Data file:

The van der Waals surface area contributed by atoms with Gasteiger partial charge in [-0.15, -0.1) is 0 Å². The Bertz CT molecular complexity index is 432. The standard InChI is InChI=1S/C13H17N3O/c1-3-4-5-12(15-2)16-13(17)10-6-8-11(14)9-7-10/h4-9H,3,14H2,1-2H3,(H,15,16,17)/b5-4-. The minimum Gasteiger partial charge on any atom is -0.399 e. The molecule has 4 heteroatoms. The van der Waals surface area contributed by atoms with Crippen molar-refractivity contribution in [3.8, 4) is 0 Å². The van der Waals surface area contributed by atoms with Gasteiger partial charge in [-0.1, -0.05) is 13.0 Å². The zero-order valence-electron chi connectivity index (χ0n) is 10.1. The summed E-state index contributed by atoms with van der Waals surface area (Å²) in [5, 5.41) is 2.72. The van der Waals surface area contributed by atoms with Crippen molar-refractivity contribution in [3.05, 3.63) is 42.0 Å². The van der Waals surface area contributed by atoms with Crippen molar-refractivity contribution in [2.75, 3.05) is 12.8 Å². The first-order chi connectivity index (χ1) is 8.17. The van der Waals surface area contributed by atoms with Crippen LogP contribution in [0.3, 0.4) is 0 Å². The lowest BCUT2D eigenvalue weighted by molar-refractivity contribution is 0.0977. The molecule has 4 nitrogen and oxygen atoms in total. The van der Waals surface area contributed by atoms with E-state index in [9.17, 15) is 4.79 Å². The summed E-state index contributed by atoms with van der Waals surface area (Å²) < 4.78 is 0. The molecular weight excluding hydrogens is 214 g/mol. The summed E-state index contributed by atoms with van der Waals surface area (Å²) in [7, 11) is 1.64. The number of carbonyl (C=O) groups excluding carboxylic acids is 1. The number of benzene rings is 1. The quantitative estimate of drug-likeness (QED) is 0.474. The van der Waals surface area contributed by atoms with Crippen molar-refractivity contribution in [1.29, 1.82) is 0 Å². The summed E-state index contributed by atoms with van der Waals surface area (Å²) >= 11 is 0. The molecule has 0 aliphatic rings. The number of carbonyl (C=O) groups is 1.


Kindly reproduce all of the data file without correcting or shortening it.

The van der Waals surface area contributed by atoms with Gasteiger partial charge in [-0.15, -0.1) is 0 Å². The Bertz CT molecular complexity index is 432. The standard InChI is InChI=1S/C13H17N3O/c1-3-4-5-12(15-2)16-13(17)10-6-8-11(14)9-7-10/h4-9H,3,14H2,1-2H3,(H,15,16,17)/b5-4-. The minimum Gasteiger partial charge on any atom is -0.399 e. The molecule has 4 heteroatoms. The van der Waals surface area contributed by atoms with Crippen molar-refractivity contribution in [3.8, 4) is 0 Å². The van der Waals surface area contributed by atoms with Gasteiger partial charge in [-0.1, -0.05) is 13.0 Å². The zero-order valence-electron chi connectivity index (χ0n) is 10.1. The summed E-state index contributed by atoms with van der Waals surface area (Å²) in [5, 5.41) is 2.72. The van der Waals surface area contributed by atoms with Crippen molar-refractivity contribution in [3.05, 3.63) is 42.0 Å². The van der Waals surface area contributed by atoms with Crippen molar-refractivity contribution in [2.75, 3.05) is 12.8 Å². The first-order chi connectivity index (χ1) is 8.17. The van der Waals surface area contributed by atoms with Crippen LogP contribution in [0.3, 0.4) is 0 Å². The lowest BCUT2D eigenvalue weighted by molar-refractivity contribution is 0.0977. The molecule has 4 nitrogen and oxygen atoms in total. The van der Waals surface area contributed by atoms with E-state index in [9.17, 15) is 4.79 Å². The summed E-state index contributed by atoms with van der Waals surface area (Å²) < 4.78 is 0. The molecular weight excluding hydrogens is 214 g/mol. The summed E-state index contributed by atoms with van der Waals surface area (Å²) in [7, 11) is 1.64. The number of carbonyl (C=O) groups excluding carboxylic acids is 1. The number of benzene rings is 1. The quantitative estimate of drug-likeness (QED) is 0.474. The van der Waals surface area contributed by atoms with Crippen molar-refractivity contribution in [1.29, 1.82) is 0 Å². The summed E-state index contributed by atoms with van der Waals surface area (Å²) >= 11 is 0. The molecule has 0 aliphatic rings. The number of carbonyl (C=O) groups is 1.